The United Nations rejected Prime Minister Shinzo Abe's request to speak at its climate summit in September, Japanese government sources said Thursday, apparently due to the government's promotion of coal-fired power plants.
Abe had wanted to brief participants at the U.N. Climate Action Summit on the outcome of the Group of 20 summit in Osaka in June, said the sources, who added the U.N. response may also have been prompted by Japan's failure to upgrade its goals for greenhouse gas emissions cuts.
"This had to be a summit of action plans, not platitudes," U.N. Secretary General Antonio Guterres said in his closing remarks at the climate summit in New York on Sept. 23.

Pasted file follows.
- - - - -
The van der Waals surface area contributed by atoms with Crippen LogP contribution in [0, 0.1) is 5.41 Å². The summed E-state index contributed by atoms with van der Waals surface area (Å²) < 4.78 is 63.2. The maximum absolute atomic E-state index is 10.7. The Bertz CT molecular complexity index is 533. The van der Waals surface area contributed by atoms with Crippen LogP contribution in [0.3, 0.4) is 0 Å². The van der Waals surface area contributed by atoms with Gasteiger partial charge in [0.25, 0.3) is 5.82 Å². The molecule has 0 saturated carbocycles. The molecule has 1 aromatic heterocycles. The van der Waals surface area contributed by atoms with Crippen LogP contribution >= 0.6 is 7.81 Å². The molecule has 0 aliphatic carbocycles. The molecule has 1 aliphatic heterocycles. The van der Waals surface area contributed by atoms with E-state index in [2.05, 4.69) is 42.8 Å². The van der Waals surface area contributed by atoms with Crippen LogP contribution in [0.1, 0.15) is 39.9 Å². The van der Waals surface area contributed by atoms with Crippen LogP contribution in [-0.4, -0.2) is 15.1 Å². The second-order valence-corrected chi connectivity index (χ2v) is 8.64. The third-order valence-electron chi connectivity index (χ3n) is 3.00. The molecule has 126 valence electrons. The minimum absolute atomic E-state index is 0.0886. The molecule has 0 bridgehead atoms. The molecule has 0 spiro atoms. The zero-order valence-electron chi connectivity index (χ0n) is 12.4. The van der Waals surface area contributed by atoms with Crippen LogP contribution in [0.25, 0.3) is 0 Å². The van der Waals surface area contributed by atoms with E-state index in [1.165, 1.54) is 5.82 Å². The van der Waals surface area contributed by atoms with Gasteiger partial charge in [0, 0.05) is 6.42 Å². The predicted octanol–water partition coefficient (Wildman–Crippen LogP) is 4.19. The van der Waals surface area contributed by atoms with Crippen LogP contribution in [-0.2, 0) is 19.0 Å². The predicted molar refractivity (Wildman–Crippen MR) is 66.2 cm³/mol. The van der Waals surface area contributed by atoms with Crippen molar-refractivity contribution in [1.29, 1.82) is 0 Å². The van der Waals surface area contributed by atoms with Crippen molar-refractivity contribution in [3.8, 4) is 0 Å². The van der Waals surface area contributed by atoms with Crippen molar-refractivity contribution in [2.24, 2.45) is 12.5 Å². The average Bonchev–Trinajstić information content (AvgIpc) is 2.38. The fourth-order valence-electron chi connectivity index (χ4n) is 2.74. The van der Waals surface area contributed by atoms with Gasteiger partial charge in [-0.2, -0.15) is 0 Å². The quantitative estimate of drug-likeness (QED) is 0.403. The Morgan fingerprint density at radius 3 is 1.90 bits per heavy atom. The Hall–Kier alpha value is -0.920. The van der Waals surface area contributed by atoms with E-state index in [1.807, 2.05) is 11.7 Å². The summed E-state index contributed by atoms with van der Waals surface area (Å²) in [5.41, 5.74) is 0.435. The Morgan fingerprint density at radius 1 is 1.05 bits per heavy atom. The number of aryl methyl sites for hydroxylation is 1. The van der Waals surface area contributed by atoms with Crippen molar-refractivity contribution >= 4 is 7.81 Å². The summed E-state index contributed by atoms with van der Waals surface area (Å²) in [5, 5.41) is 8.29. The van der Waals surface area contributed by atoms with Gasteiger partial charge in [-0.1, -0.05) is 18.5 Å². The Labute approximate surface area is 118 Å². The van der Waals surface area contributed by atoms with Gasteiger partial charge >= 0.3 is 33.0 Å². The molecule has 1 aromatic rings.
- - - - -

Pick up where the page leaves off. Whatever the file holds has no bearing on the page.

One of the sources said, "The fact that (Japan) has provided financial assistance for developing countries to construct coal-fired power plants also affected the decision."
During the summit, numerous leaders announced national goals such as achieving net zero carbon emissions by 2050, expanding the use of renewable energy and increasing financial assistance for developing countries to fight global warming.
Swedish teen activist Greta Thunberg made a speech at the summit, urging world leaders to take immediate action.
Japan was represented by Environment Minister Shinjiro Koizumi, who was not given the opportunity to make a speech.
In June, Abe's Cabinet approved a plan to slash greenhouse gas emissions to zero in the second half of the century. Renewable energy such as solar and wind will be the mainstay of Japan's energy use to achieve the goal, though coal-fired power plants will remain operational.
A draft plan at a panel tasked with compiling the strategy urged scrapping all coal-fired plants in the long term. But the idea was dropped after meeting strong opposition from certain panel members from the business sector, drawing criticism from some environmental organizations.